Courtesy: Washington Post
http://www.washingtonpost.com/world/middle_east/islamic-law-comes-to-rebel-held-syria/2013/03/19/b310532e-90af-11e2-bdea-e32ad90da239_story.html

Russia accuses Syrian rebels of using chemical weapons in Aleppo attack

U.S. looking into allegations of chemical weapons use in Syria

Syrian state TV blames rebel ‘terrorists’ for the attack near Aleppo, in which around 25 people were killed, but rebels blame Assad regime; Russia says rebels to blame for attack.

By Reuters, The Associated Press and Amos Harel

Israeli security sources said on Tuesday that the reported use of chemical weapons in an attack near Syria’s Aleppo looks reliable, but stopped short of confirming the incident.

The Syrian government and rebels accused each other of launching a deadly chemical attack near the northern city of Aleppo, in which at least 25 people were killed early on Tuesday.

The United States said on it was evaluating allegations of chemical weapons use in the attack but dismissed charges that the opposition had used such weapons in the two-year-old conflict.

“We are looking carefully at allegations of … chemical weapons use, we are evaluating them,” White House spokesman Jay Carney told reporters.

“We have no evidence to substantiate the charge that the opposition has used chemical weapons,” he said.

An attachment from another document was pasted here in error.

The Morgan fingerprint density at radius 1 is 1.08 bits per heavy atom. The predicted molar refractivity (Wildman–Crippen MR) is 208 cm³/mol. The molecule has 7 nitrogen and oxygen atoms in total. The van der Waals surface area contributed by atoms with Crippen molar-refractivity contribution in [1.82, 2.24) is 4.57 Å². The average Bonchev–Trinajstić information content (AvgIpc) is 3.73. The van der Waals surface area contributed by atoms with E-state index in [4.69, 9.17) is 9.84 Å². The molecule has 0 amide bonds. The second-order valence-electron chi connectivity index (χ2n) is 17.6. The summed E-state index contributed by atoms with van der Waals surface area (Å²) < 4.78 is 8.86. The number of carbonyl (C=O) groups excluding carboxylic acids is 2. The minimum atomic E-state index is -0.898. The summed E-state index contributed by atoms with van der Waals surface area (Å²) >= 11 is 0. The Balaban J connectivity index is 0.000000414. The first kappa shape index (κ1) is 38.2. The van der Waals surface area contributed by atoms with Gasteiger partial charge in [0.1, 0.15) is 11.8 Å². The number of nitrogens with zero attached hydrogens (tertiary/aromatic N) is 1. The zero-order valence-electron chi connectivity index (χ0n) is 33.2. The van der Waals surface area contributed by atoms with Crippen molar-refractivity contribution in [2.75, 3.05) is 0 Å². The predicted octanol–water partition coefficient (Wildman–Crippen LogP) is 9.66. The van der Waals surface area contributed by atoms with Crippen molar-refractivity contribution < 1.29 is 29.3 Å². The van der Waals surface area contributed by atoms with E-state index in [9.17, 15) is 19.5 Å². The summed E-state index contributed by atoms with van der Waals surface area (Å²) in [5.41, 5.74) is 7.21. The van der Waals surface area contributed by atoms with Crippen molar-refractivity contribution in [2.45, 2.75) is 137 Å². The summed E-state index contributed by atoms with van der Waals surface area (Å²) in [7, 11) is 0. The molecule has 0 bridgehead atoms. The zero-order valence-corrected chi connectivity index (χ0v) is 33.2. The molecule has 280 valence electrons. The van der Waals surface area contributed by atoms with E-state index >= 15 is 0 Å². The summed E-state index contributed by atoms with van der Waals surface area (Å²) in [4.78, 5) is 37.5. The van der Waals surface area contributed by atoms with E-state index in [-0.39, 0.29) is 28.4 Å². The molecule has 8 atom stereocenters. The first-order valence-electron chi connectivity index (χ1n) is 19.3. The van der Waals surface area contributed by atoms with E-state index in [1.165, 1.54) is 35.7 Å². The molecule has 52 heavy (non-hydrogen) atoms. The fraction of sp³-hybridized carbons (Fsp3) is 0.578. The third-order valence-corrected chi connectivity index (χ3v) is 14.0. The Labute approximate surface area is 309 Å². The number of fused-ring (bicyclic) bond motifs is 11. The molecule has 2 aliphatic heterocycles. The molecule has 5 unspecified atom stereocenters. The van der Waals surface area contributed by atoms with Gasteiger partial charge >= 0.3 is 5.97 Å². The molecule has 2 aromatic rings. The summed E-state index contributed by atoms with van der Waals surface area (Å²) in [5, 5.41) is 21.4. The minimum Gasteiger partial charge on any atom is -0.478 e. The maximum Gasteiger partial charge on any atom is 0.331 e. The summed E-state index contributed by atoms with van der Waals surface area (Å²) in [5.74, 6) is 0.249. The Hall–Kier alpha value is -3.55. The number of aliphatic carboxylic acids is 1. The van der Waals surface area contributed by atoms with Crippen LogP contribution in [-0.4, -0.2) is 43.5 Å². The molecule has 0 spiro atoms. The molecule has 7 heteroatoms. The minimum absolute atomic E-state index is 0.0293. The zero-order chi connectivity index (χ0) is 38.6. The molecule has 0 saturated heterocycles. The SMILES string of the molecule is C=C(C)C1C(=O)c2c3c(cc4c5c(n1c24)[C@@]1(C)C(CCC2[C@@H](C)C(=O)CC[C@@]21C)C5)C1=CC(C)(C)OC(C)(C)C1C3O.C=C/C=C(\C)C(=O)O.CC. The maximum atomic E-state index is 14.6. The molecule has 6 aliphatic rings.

“We are deeply skeptical of a regime that has lost all credibility and we would also warn the regime against making these kinds of charges as any kind of pretext or cover for its use of chemical weapons.”

The State Department echoed those comments and the Pentagon said it was monitoring the situation.

“I have no information at this time to corroborate any claims that chemical weapons have been used in Syria,” Pentagon spokesman George Little said. “The use of chemical weapons in Syria would be deplorable.”

Carney reiterated that President Barack Obama has said there would be consequences and the government of President Bashar al-Assad would be held accountable if chemical weapons were used. Carney would not say what those consequences would entail.The United States has been concerned that the Assad government would consider using chemical weapons as it becomes “increasingly beleaguered and finds its escalation of violence through conventional means inadequate,” Carney said. “This is a serious concern.”

He said the U.S. position is still that it is supplying only non-lethal aid to the Syrian opposition. “Our position is and remains that we are not supplying lethal assistance to the opposition,” Carney said.

Earlier Tuesday, Russia accused Syrian rebels of using chemical weapons in the morning attack, and said it was an extremely alarming and dangerous development.

“A case of the use of chemical weapons by the armed opposition was recorded early in the morning of March 19 in Aleppo province,” the Russian Foreign Ministry said after President Bashar Assad’s government and rebels accused each other of launching a deadly chemical attack.